Skip to main content Accessibility help
×
Home

What Drives the Commonality between Credit Default Swap Spread Changes?

  • Mike Anderson

Abstract

This paper documents an increase in the comovement between credit default swap (CDS) spread changes during the 2007–2009 crisis and investigates the source of that increase. One possible explanation is that comovement increased because fundamental values became more correlated. However, I find that changes in fundamentals account for only 23% of the increase in covariance. The remaining increase is attributed to changes in liquidity and the market price of default risk. In contrast, counterparty risk played an insignificant role. Although both contributed, the increase in covariance was driven more by variation in exposures than factor variance–covariance.

    • Send article to Kindle

      To send this article to your Kindle, first ensure no-reply@cambridge.org is added to your Approved Personal Document E-mail List under your Personal Document Settings on the Manage Your Content and Devices page of your Amazon account. Then enter the ‘name’ part of your Kindle email address below. Find out more about sending to your Kindle. Find out more about sending to your Kindle.

      Note you can select to send to either the @free.kindle.com or @kindle.com variations. ‘@free.kindle.com’ emails are free but can only be sent to your device when it is connected to wi-fi. ‘@kindle.com’ emails can be delivered even when you are not connected to wi-fi, but note that service fees apply.

      Find out more about the Kindle Personal Document Service.

      What Drives the Commonality between Credit Default Swap Spread Changes?
      Available formats
      ×

      Send article to Dropbox

      To send this article to your Dropbox account, please select one or more formats and confirm that you agree to abide by our usage policies. If this is the first time you use this feature, you will be asked to authorise Cambridge Core to connect with your <service> account. Find out more about sending content to Dropbox.

      What Drives the Commonality between Credit Default Swap Spread Changes?
      Available formats
      ×

      Send article to Google Drive

      To send this article to your Google Drive account, please select one or more formats and confirm that you agree to abide by our usage policies. If this is the first time you use this feature, you will be asked to authorise Cambridge Core to connect with your <service> account. Find out more about sending content to Google Drive.

      What Drives the Commonality between Credit Default Swap Spread Changes?
      Available formats
      ×

Copyright

Corresponding author

* Anderson (corresponding author), mander19@gmu.edu, School of Business, George Mason University.

Footnotes

Hide All
1 I am grateful for helpful discussion and suggestions from Joost Driessen and Spencer Martin (the referees) and from Jack Bao, Hendrik Bessembinder (the editor), Phil Davies, Darrell Duffie, Kewei Hou, Andrew Karolyi, Rose Liao, Bernadette Minton, Taylor Nadauld, Alex Philipov, Tim Scholl, Ken Singleton, René Stulz, Jennifer Sustersic, Jérôme Taillard, and Scott Yonker. I thank seminar participants at Ohio State University, the U.S. Securities and Exchange Commission, Dimensional Fund Advisors, the University of New South Wales, the Federal Reserve Board, George Mason University, and George Washington University. I also thank the Dice Center for research support.

Footnotes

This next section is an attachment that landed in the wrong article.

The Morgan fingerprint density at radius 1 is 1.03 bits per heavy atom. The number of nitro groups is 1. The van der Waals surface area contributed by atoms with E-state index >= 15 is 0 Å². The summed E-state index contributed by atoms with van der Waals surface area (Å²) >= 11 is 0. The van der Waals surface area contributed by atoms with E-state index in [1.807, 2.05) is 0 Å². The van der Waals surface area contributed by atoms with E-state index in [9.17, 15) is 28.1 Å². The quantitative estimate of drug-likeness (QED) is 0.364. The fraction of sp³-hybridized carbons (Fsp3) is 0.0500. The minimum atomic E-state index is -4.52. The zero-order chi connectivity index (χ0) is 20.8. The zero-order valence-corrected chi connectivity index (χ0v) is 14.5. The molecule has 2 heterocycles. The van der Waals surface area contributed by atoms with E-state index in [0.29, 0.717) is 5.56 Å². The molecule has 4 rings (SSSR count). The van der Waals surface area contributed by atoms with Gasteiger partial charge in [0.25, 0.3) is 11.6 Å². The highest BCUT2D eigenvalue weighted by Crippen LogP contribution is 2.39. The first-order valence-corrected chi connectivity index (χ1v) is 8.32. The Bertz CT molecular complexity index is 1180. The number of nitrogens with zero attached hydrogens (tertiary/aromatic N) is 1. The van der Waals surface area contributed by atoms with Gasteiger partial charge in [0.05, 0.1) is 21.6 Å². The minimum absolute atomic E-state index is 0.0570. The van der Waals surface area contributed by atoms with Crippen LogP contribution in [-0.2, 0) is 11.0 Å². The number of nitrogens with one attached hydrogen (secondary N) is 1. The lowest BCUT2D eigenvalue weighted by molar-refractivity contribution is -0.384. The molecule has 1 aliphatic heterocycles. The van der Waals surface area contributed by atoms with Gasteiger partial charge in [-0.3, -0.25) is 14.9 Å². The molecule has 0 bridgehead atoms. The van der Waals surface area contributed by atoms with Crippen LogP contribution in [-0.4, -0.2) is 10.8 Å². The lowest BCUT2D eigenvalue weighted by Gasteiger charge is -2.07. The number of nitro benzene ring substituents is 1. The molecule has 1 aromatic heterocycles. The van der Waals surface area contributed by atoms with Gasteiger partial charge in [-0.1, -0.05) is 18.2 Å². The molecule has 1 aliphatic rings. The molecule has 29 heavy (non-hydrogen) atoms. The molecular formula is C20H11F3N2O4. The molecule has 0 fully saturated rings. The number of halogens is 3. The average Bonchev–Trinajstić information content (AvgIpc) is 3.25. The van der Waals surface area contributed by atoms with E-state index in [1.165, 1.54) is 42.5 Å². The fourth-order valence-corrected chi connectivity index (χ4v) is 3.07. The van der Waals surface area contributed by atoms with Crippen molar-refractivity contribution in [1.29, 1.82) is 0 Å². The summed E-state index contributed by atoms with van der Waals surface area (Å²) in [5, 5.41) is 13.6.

References

Hide All
Acharya, V., and Johnson, T. C.. “Insider Trading in Credit Derivatives.” Journal of Financial Economics, 84 (2007), 110141.
Acharya, V.; Schaefer, S.; and Zhang, Y.. “Liquidity Risk and Correlation Risk: A Clinical Study of the General Motors and Ford Downgrade of May 2005.” Quarterly Journal of Finance, 5 (2015), 151.
Adrian, T.; Etula, E.; and Muir, T.. “Financial Intermediaries and the Cross-Section of Asset Returns.” Journal of Finance, 69 (2013), 15406261.
Adrian, T., and Fleming, M.. “What Financing Data Reveal about Dealer Leverage.” Current Issues in Economics and Finance, 11 (2005).
Aitkin, M.Correlation in a Singly Truncated Bivariate Normal Distribution.” Psychometrika, 29 (1964), 263270.
Allen, L., and Saunders, A.. “A Survey of Cyclical Effects in Credit Risk Measurement Models.” Working Paper, Bank of International Settlement (2003).
Arora, N.; Gandhi, P.; and Longstaff, F. A.. “Counterparty Credit Risk and the Credit Default Swap Market.” Journal of Financial Economics, 103 (2012), 280293.
Azizpour, S.; Giesecke, K.; and Kim, B.. “Premia for Correlated Default Risk.” Journal of Economic Dynamics and Control, 35 (2011), 13401357.
Baker, M., and Wurgler, J.. “Market Timing and Capital Structure.” Journal of Finance, 57 (2002), 132.
Bao, J., and Pan, J.. “Bond Illiquidity and Excess Volatility.” Review of Financial Studies, 26 (2013), 30683103.
Bekaert, G.; Harvey, C.; and Ng, A.. “Market Integration and Contagion.” Journal of Business, 78 (2005), 3969.
Bekaert, G.; Hodrick, R. J.; and Zhang, X.. “International Stock Return Comovements.” Journal of Finance, 64 (2009), 25912626.
Ben-David, I.; Franzoni, F.; and Moussawi, R.. “Hedge Fund Stock Trading in the Financial Crisis of 2007–2009.” Review of Financial Studies, 25 (2012), 154.
Berndt, A.; Douglas, R.; Duffie, J. D.; Ferguson, M.; and Schranz, D.. “Measuring Default Risk Premia from Default Swap Rates and EDFs.” Working Paper, Bank of International Settlement (2008).
Blanco, R.; Brennan, S.; and Marsh, I.. “An Empirical Analysis of the Dynamic Relation between Investment-Grade Bonds and Credit Default Swaps.” Journal of Finance, 60 (2005), 22552281.
Bongaerts, D.; de Jong, F.; and Driessen, J.. “Derivative Pricing with Liquidity Risk: Theory and Evidence from the Credit Default Swap Market.” Journal of Finance, 66 (2011), 203240.
Brunnermeier, M. K.Deciphering the Liquidity and Credit Crunch 2007–2008.” Journal of Economic Perspectives, 23 (2009), 77100.
Brunnermeier, M. K., and Pedersen, L. H.. “Market Liquidity and Funding Liquidity.” Review of Financial Studies, 22 (2009), 22012238.